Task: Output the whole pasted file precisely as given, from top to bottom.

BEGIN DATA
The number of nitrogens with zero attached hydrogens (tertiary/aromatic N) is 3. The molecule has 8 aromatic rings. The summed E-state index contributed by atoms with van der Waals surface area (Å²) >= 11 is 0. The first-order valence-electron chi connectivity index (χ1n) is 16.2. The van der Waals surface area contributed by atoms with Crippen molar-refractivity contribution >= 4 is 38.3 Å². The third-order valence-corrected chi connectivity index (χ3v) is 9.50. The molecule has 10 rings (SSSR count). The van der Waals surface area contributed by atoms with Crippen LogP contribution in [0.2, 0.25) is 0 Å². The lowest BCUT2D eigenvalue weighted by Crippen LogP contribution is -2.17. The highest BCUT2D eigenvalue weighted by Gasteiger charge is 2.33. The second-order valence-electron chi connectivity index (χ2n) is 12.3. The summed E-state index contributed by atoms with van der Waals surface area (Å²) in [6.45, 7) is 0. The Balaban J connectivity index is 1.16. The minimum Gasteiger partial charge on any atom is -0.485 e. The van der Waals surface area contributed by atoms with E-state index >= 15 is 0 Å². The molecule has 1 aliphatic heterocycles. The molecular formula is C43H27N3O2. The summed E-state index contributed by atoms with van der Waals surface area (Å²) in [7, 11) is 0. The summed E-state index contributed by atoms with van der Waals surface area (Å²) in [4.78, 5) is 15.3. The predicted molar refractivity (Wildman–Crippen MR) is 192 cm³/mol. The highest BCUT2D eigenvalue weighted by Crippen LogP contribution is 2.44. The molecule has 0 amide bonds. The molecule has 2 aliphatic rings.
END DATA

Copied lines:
The number of nitrogens with zero attached hydrogens (tertiary/aromatic N) is 3. The molecule has 8 aromatic rings. The summed E-state index contributed by atoms with van der Waals surface area (Å²) >= 11 is 0. The first-order valence-electron chi connectivity index (χ1n) is 16.2. The van der Waals surface area contributed by atoms with Crippen molar-refractivity contribution >= 4 is 38.3 Å². The third-order valence-corrected chi connectivity index (χ3v) is 9.50. The molecule has 10 rings (SSSR count). The van der Waals surface area contributed by atoms with Crippen LogP contribution in [0.2, 0.25) is 0 Å². The lowest BCUT2D eigenvalue weighted by Crippen LogP contribution is -2.17. The highest BCUT2D eigenvalue weighted by Gasteiger charge is 2.33. The second-order valence-electron chi connectivity index (χ2n) is 12.3. The summed E-state index contributed by atoms with van der Waals surface area (Å²) in [6.45, 7) is 0. The Balaban J connectivity index is 1.16. The minimum Gasteiger partial charge on any atom is -0.485 e. The van der Waals surface area contributed by atoms with E-state index >= 15 is 0 Å². The molecule has 1 aliphatic heterocycles. The molecular formula is C43H27N3O2. The summed E-state index contributed by atoms with van der Waals surface area (Å²) in [7, 11) is 0. The summed E-state index contributed by atoms with van der Waals surface area (Å²) in [4.78, 5) is 15.3. The predicted molar refractivity (Wildman–Crippen MR) is 192 cm³/mol. The highest BCUT2D eigenvalue weighted by Crippen LogP contribution is 2.44. The molecule has 0 amide bonds. The molecule has 2 aliphatic rings.